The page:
Baseball Cards

Does anyone here collect baseball cards, in a serious way (or maybe used to)? I could use an expert as an occasional consultant for a writing project. Nothing high end or time consuming.

I used to in the late 80s and early 90s. It’s been about 15+ years, though. I do still have my cards as well as my dad’s cards from the 50’s-70’s.

Do you keep them in a binder or a box? How many do you have? Do you buy them one pack at a time or get special sets w/entire teams and/or leagues?

I actually “dealt” in BB cards from 1986-1993. I’d be glad to opine.

“Dealt” as in bought and sold hundreds of thousands of dollars of cards.

It was the best of times, and turned into the worst of times. :frowning:

How far have cards dropped in value? I have several McGwire Olympic/rookie cards which were worth a lot untill Bonds beat his record.

I’d use eBay completed searches as representative of what they’re worth.

Once you’re out of baseball as an active player, your card is bupkis compared to what it WAS worth.

I collected for over 20 years until the mid 90s and accumulated well over 50,000 cards. I still have my collection. In fact, I have an account with Beckett to keep track of its present value. Most of my cards are from 1972 through 1992 with a lot from the early 80s.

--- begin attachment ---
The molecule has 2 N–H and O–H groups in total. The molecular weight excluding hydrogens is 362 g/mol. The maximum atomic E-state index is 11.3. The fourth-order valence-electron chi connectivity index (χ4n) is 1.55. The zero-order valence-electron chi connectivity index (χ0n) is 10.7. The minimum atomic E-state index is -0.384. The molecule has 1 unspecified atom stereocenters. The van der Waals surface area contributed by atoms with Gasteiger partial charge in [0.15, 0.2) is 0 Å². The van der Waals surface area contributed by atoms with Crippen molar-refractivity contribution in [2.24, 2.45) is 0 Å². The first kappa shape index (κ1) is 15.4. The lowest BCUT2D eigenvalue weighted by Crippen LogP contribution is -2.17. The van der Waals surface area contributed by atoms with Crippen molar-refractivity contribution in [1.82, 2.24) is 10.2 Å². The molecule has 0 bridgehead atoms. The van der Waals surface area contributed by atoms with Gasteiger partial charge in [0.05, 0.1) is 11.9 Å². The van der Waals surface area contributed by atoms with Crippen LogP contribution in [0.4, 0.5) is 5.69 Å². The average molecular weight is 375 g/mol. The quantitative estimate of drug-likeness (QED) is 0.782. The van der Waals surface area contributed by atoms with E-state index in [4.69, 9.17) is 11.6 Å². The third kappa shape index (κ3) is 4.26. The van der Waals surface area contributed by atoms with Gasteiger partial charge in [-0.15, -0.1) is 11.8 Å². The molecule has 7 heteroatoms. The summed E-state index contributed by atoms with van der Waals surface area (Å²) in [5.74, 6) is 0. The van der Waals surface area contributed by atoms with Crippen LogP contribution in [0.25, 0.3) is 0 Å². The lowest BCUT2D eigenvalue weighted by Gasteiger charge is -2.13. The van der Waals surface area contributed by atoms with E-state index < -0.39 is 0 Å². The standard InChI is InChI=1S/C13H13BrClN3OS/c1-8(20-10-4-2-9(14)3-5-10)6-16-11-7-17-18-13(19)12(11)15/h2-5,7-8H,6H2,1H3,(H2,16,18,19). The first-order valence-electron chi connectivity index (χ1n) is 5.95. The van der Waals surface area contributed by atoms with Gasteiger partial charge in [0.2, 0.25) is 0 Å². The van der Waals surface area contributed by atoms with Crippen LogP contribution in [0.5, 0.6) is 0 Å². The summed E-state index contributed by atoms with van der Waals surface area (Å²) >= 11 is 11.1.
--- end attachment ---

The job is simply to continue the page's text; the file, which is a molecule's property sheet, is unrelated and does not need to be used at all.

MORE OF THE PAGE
I got out in the mid-2000s (even dabbled in eBay buying and selling for awhile) and I think about getting back into it every once in a while but then I don’t because it’s just so expensive nowadays.

As for the questions…

Do you keep them in a binder or a box? How many do you have?

In boxes. I think at last count I had almost 300,000 cards, so binders would have been unwieldy. More expensive cards were put in soft sleeves and anything woth more than a few bucks got a top loader.

Do you buy them one pack at a time or get special sets w/entire teams and/or leagues?

Depends on what I was in the mood for. Sometimes I’d buy one card at a time at shows or on eBay that I just had to have (my 1971 Nolan Ryan is probably the jewel of my collection). Other times I’d buy by the pack and other times I’d buy a wax box of 24-36 packs.

I used to collect a lot, now I collect only my favorite team (the Royals).

Most of my more general collection is from the mid-80’s through early 90’s, and a lot of minor league team sets as well. Those are in boxes.

My Royals collection is in a binder.

When I was a more general collector, I’d buy packs; nowadays, I buy the specific cards I need, usually on line.

A lot, especially that late 80s - early 90s window, where regular issues are now mostly worthless. They just printed too many cards. I’m surprised some of those prices (I’m looking at you, 1989 Upper Deck Ken Griffey Jr.) lasted as long as they did.

**Do you keep them in a binder or a box? **
I kept them in boxes, for sure. I had all different sized boxes. I was all sorts of hot shit when I was able to afford and fill up a 3000-card box.